15 Responses to Why Tips and Tricks Fail

  1. Pingback: Get Off That Couch. Get Going. Part 1. – The Militant Negro™

  2. Pingback: Getting off the couch & getting going – Part 1 | ADD . . . and-so-much-more

  3. Pingback: EF Management Tips and Tricks | ADD . . . and-so-much-more

  4. Pingback: 5 Tips for better Executive Functioning – Part 1 | ADD . . . and-so-much-more

  5. Pingback: Slow-cooking CHANGE | ADD . . . and-so-much-more

  6. Rattling superb information can be found on weblog .

    Like

  7. Barbara Foster says:

    Hi Madelyn: I love your website and posts to the AD/HD Coaches Linkedin group. And I agree with you that Cindy Lovinsky’s book is spot on.

    I would like to put in a plug for the Myers Briggs, however, which I feel can be useful in understanding our styles and behaviors. For instance, I’m an “N” Intuitive, and believe that many ADDers are as well. Intuitives see the big picture, but have difficulties dealing with the details. To me, that explains why I look at a messy room or messy desk and become overwhelmed. It’s hard for me to focus on just small piece of the room or the desk to start cleaning up.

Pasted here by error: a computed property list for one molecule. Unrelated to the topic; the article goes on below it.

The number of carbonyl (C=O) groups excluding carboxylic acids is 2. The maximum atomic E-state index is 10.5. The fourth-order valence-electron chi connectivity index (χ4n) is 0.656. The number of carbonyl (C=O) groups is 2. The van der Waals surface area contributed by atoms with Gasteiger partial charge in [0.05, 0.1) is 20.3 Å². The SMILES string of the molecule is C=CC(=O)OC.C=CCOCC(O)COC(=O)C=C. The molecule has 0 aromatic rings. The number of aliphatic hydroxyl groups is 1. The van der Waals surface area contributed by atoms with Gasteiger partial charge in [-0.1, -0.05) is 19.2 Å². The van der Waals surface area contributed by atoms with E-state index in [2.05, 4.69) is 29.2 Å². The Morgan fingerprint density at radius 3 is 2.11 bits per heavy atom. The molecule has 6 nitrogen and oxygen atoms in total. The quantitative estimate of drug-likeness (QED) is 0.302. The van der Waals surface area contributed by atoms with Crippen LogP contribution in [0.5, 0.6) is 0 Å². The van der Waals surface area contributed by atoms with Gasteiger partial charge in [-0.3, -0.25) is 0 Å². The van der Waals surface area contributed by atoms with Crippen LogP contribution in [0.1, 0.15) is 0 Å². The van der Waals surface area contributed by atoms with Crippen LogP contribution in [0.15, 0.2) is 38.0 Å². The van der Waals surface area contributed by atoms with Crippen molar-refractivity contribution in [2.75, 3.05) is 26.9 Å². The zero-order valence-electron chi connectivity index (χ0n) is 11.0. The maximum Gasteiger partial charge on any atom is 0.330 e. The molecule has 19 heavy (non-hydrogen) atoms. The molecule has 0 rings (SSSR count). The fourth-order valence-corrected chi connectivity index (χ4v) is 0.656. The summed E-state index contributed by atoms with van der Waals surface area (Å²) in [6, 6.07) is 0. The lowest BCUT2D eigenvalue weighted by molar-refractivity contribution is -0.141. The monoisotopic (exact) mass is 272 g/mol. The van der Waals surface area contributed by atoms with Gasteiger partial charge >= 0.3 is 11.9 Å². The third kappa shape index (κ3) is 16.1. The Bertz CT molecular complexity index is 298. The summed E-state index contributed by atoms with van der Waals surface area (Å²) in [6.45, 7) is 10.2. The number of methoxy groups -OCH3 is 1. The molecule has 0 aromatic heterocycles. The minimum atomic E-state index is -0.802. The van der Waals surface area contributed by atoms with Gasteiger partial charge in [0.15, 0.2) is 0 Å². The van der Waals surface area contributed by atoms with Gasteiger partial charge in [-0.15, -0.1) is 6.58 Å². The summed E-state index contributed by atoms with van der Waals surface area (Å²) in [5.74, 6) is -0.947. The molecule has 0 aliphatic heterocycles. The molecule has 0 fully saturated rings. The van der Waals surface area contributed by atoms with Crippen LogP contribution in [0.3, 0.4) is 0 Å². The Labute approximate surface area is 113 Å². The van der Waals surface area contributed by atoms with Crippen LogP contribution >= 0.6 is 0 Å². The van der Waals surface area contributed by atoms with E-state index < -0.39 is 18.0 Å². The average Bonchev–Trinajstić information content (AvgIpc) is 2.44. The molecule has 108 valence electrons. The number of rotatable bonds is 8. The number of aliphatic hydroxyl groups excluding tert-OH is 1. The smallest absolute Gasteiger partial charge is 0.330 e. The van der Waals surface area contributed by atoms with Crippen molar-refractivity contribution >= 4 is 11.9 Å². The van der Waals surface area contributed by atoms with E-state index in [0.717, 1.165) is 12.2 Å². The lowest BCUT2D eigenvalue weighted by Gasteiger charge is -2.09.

The problem with the MBTI is that is is quite complex, and most people are exposed to it in short 1-2 hour workshops and don’t have a real understanding of the assessment.

    Like

    • Thanks for visiting (and commenting!), Barbara – especially since your comment was favorable 🙂 ).

      RE: Myers Briggs
      BEFORE I reply in a manner that seems to be saying something I’m NOT, let me say that, in my opinion, there IS a lot of value in understanding the underlying principles of the MBTI. I have been working on (and setting aside) an MBTI article because it is a complicated one – and longer than usual, even for ME!

      So I’ll try my best to sum up a FEW points in this comment.